Riders completed half of Friday’s stage in team vehicles. Photo: Tim de Waele/Getty Images

Since the Giro’s second rest day Monday, the peloton had endured three consecutive days of six to seven hours in the saddle, covering a distance of more than 200 kilometers each stage. On top of that, teams have faced several more hours each day in the buses during long transfers between accommodations and stage starts and finishes as the race hits the limited infrastructure of the mountains.

The prospect of nearly seven hours in the cool temperatures and persistent rain in the 258km haul to Asti only to see a bunch sprint or breakaway victory was the straw that broke the camel’s back that prompted the protest.

Many riders, both those on the race or in their armchairs, welcomed what seemed a logical decision on social media.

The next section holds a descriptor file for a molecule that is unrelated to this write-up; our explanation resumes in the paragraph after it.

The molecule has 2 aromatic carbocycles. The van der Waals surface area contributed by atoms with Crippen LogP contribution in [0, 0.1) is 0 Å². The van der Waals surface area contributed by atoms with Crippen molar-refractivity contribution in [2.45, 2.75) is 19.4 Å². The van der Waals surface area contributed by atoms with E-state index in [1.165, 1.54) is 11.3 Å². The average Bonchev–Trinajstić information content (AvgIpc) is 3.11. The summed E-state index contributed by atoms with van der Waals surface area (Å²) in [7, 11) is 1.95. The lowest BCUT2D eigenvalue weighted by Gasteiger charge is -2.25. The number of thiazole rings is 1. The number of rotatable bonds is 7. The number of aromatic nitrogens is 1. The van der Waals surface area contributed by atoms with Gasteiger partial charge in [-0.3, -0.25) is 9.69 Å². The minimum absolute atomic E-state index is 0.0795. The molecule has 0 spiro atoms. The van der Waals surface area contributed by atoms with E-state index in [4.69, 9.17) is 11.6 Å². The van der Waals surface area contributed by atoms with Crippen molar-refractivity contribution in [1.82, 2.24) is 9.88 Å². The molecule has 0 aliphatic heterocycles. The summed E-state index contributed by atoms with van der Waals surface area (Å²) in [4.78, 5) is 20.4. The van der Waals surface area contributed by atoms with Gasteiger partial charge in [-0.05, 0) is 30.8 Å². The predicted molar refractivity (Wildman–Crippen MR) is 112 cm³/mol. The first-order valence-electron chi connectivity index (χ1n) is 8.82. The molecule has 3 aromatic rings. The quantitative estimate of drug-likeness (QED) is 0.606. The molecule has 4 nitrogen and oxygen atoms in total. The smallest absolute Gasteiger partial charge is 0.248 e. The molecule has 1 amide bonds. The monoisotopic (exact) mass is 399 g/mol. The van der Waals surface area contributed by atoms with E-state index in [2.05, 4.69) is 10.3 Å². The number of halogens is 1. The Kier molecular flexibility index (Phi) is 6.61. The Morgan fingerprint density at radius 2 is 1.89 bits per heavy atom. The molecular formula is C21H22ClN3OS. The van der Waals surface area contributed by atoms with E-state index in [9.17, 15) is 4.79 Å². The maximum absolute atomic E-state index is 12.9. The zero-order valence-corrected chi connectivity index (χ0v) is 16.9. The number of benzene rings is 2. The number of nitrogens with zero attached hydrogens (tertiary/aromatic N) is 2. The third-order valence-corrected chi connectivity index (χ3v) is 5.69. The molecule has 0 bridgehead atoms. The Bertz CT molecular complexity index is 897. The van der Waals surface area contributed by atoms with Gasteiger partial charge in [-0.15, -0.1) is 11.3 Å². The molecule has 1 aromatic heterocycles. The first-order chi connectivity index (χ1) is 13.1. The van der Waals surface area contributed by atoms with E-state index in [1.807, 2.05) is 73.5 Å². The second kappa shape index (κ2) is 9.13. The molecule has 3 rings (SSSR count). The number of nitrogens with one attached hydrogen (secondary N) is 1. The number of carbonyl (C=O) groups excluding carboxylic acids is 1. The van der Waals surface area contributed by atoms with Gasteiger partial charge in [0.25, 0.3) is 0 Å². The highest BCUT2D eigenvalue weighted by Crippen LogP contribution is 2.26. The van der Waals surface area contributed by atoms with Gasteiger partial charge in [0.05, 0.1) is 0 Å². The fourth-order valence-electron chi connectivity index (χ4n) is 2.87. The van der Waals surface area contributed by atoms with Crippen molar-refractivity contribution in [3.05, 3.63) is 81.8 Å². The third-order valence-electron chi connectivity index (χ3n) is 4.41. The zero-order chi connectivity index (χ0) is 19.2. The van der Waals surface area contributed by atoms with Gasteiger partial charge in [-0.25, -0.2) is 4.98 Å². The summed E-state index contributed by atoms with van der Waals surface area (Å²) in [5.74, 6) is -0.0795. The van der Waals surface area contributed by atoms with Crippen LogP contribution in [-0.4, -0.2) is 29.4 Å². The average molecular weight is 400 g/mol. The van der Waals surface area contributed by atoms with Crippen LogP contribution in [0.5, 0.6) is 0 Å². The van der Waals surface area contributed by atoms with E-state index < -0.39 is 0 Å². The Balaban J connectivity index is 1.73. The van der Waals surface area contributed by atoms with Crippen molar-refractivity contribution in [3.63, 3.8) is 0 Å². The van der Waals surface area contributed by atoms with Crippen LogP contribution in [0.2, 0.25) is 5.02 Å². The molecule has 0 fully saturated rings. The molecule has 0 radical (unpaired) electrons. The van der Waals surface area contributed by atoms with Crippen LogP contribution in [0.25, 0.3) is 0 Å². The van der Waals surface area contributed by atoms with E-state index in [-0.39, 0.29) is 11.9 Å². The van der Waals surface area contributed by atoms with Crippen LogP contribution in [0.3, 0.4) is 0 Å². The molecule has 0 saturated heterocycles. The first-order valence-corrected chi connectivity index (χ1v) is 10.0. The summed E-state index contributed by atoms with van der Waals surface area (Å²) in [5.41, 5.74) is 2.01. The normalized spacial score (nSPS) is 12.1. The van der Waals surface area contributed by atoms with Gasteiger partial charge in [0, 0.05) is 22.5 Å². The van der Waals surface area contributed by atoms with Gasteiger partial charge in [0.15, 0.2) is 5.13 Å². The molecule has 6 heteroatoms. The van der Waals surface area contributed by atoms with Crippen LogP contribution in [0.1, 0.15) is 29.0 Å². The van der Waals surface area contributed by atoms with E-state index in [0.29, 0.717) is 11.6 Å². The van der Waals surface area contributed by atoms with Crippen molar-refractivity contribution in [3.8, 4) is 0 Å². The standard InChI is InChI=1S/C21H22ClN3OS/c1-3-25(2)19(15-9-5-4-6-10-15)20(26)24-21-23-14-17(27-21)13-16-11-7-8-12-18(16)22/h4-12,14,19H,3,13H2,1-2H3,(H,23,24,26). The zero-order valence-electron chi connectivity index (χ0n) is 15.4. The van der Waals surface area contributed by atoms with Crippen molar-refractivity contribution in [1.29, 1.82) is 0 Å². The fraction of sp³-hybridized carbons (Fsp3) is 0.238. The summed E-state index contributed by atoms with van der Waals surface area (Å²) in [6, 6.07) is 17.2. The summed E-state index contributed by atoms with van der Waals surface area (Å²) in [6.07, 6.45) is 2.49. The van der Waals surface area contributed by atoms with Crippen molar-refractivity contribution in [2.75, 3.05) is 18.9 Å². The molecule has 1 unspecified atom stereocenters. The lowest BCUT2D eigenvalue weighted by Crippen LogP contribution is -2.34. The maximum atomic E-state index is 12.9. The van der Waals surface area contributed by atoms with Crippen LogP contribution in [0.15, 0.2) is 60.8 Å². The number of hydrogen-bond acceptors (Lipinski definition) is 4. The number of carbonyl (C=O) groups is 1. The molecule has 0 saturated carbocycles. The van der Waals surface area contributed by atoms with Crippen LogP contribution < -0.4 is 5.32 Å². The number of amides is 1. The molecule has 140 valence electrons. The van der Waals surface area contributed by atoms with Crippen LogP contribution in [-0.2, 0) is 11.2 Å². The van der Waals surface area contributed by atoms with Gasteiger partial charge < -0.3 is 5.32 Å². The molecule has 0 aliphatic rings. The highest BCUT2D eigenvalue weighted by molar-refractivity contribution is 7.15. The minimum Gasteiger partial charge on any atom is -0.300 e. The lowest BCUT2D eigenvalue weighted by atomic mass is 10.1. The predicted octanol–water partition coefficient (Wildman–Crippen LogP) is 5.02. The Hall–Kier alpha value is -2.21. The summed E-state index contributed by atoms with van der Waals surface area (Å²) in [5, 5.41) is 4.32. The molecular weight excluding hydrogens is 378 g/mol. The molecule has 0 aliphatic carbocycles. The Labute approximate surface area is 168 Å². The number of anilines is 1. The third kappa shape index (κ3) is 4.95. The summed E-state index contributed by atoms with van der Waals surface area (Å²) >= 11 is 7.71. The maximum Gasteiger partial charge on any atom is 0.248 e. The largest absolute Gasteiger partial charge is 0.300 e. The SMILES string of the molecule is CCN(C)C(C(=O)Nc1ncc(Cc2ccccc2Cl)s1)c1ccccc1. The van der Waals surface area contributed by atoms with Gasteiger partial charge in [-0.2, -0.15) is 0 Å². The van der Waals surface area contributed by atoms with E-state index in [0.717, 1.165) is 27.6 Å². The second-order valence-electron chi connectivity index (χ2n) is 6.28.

“Great to see the unity of the riders & CPA today,” Alex Dowsett wrote on Twitter. “As riders, we race against each other but we also all race with each other.”

“The weather was really terrible this morning”, newly crowned race-leader Wilco Kelderman (Sunweb) said after the race. “These cold temperatures pose a risk to the riders’ immune system. We as riders wanted the ride to be shortened and we are grateful to RCS for making this decision.”

However, voices both inside and outside the peloton criticized riders as being lazy or shirking from their responsibilities, with riders reporting after the stage that roadside fans booed them and spat on the road in front of them in a show of disapproval.

For many of the critics, the call was made too late. With the Giro’s route being in the books for 12 months now, teams and rider organizations had plenty of time to protest. However, way back then, the race was due to be held in the warming weather of late May, and staffers were as-yet unaware of transfer times, as Hansen clarified in a statement on Twitter.